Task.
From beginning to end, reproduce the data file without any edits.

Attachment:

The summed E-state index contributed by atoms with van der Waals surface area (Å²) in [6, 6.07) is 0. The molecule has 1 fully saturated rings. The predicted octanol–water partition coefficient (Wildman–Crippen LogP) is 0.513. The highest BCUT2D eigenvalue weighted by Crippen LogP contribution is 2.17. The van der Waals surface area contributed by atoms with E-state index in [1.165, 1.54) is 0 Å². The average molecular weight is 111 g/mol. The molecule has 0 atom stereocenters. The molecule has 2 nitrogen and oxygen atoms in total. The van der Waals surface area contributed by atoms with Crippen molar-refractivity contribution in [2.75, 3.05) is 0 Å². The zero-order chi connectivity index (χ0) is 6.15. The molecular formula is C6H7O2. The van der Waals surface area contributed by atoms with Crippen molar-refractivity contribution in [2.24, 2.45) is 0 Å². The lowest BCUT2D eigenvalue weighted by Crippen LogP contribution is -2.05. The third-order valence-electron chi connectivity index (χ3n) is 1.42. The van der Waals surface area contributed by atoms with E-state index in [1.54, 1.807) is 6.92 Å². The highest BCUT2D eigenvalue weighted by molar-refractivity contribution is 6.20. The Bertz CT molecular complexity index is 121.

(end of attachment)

The summed E-state index contributed by atoms with van der Waals surface area (Å²) in [6, 6.07) is 0. The molecule has 1 fully saturated rings. The predicted octanol–water partition coefficient (Wildman–Crippen LogP) is 0.513. The highest BCUT2D eigenvalue weighted by Crippen LogP contribution is 2.17. The van der Waals surface area contributed by atoms with E-state index in [1.165, 1.54) is 0 Å². The average molecular weight is 111 g/mol. The molecule has 0 atom stereocenters. The molecule has 2 nitrogen and oxygen atoms in total. The van der Waals surface area contributed by atoms with Crippen molar-refractivity contribution in [2.75, 3.05) is 0 Å². The zero-order chi connectivity index (χ0) is 6.15. The molecular formula is C6H7O2. The van der Waals surface area contributed by atoms with Crippen molar-refractivity contribution in [2.24, 2.45) is 0 Å². The lowest BCUT2D eigenvalue weighted by Crippen LogP contribution is -2.05. The third-order valence-electron chi connectivity index (χ3n) is 1.42. The van der Waals surface area contributed by atoms with E-state index in [1.54, 1.807) is 6.92 Å². The highest BCUT2D eigenvalue weighted by molar-refractivity contribution is 6.20. The Bertz CT molecular complexity index is 121.